I’ve been doing some research on the homosexuality issue lately and I look at the mass of popular culture on one side and the diminishing influence of the church on the other and I wonder what the end game realistically is.
Ultimately, same sex attraction (vs. same sex marriage) is not something we can legislate. And while I understand the tension between “you can’t legislate morality” versus “you can only legislate morality,” we really cannot determine what is in the hearts of people. Which is why the pronouncement in the Old Testament books of Ezekiel and Jeremiah, that God would write his commandments on our hearts was such a profound one.
Now I’m not advocating for the legalization of same sex marriages or whatever, I’m just asking the question of what is it we are hoping to change or not change. And where will that take us? How will that affect our ability to witness to an increasingly polarizing and contentious society about our God who has commissioned all of us in the ministry of reconciliation?
Let’s say, we get our way. Marriage is a union between a man and a woman. That’s it.
Do we win? Is Christ glorified then?
I find myself always a little dissatisfied when I know that something is protected at the risk of people’s turning away from the greater God. Here’s an example, imagine that I want children from a nearby lower-income neighborhood to come to church, but in order to give them a ride I request waiver forms from parents, and deny those who come without signed waivers to enter into my vehicle. Understandable, right? I’m just protecting myself and the child. But in doing so, I’ve unintentionally kept some kids out…out of the desire to protect myself.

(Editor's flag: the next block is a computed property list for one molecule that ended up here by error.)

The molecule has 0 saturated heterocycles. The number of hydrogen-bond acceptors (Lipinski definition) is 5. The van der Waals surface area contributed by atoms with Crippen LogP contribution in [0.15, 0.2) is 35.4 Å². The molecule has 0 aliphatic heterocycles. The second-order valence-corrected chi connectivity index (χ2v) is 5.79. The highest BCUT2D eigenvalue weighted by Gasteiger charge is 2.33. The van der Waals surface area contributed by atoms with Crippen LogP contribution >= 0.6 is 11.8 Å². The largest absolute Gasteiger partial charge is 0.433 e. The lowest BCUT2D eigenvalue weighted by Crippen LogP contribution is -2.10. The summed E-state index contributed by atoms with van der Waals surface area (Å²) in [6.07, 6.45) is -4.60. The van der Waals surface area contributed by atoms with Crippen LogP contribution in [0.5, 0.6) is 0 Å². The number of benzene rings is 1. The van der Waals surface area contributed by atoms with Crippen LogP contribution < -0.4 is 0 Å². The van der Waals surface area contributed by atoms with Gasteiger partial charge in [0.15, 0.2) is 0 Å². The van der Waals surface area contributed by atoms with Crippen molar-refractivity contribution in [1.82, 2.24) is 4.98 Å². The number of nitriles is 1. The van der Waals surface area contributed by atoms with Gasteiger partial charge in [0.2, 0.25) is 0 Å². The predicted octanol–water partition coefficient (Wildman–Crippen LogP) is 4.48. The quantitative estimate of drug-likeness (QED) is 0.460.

I don’t know if that’s a good example, but let’s say, that because of this policy, the kids who don’t have the waiver or can’t produce one because their parents aren’t home, or they’re in a bit of a difficult situation or whatever, there might be more than a little antipathy for what I’m trying to do in the first place, which is get them to church so I can have the chance to introduce them to a life-giving relationship with Jesus Christ.
So in some sense, I protect myself from liability, protect the institution of the church from lawsuits and responsibility, but I lose trust from the neighborhood. I hamstring the possibility of mission with these kids although I very much had the good intention of caring for them.
I wonder if similarly with the legalities we are arguing about marriage have the potential to do the same. Yes, we will protect the institution and we can protect ourselves, but how will we go back and proclaim our love for those outside again? What’s the end game in a process of Christian transformation that is already and not yet? What is the end game where we are called to witness even as we realize that the witness is becoming more complex with every generation because of unintended consequences that came from the best of intentions?